QR codes could aid in keeping public informed
ARCH’s idea to put quick read, or QR, code signs on historic markers is a great idea. This is probably the quickest and easiest way to access general public service information.
I would like to see the city take advantage of this communication tool. It could be especially helpful as we begin repairing an unprecedented number of streets over the next several years. The recent income tax increase finally allows us to catch up on many long-overdue improvements people have been asking for.
As work begins, the city will post signs identifying the various construction zones. As the signs go up, QRs can be incorporated to provide more detail on the project’s scope and time frame. QRs can also be changed to update information.
This technology will also allow other temporary signs posted by the city’s Plan Commission and Board of Zoning Appeals, for example, to contain more detailed information about the changes being requested.
All public parks and city facilities could display QRs. For instance, if they were posted on Citizens Square, people would know which offices are housed there, hopefully avoiding the frustration of a wasted trip.
QRs could be placed on city vehicles to tell people what a city department does when they see a city service truck or neighborhood code car on their street.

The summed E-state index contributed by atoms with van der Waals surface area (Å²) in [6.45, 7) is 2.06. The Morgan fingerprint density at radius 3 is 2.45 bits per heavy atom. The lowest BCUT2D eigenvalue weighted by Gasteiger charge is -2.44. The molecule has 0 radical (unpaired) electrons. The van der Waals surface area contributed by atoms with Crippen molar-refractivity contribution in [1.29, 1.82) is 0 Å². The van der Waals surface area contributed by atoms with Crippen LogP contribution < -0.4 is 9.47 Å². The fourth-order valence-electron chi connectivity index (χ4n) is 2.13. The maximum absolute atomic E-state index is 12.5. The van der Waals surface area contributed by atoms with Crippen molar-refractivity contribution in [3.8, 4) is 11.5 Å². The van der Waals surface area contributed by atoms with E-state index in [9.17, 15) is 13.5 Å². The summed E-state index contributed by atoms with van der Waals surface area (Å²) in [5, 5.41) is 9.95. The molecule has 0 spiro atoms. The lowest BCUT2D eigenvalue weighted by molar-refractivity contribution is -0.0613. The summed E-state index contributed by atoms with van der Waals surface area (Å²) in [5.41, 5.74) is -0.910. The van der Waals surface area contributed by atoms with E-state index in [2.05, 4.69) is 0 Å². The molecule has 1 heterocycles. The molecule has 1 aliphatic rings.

I would like to see all units of local government using this tool to better inform the public of their services.
Keeping citizens informed of government programs and projects is a high priority. If QRs and smartphones expedite this responsibility, then let’s buy this fast and low-cost method to share and link to more information.
I don’t how long this current digital technology will serve, but as a city we’ve got to be ready to quickly adopt the next generation of information-sharing systems that are surely just around the corner.
TOM SMITH 1st District Councilman
Demand lawmakers pass Common Core withdrawal
Under the questionable leadership of former state schools Superintendent Tony Bennett, Indiana was duped into adopting the national Common Core State Standards. The program itself is a misnomer, as it is not a state program at all but a coordinated effort to standardize curriculum throughout the United States. Common Core would lower standards for math and English education such that future 10th-grade students will be expected to reach skill levels currently attained by eighth- graders in Indiana. This curriculum standard would be forced onto religious and private schools as well as home school students. Common Core wishes to achieve educational equality by weighing the top students down.
Sen. Scott Schneider of Indianapolis introduced legislation in the last session that would have removed Indiana from Common Core. His original bill emerged as a one-year halt in implementation of Common Core to allow for additional study and public comment. The major problem with this law is that it does not stop Common Core implementation.
This leaves Hoosiers with no other choice but to demand that their legislators pass a law that would withdraw Indiana from Common Core.
JASON ARP Fort Wayne
An education for lawmakers
Those who can, teach.
Those who cannot pass laws about teaching.
CEPHAS WILLIAMSON Fort Wayne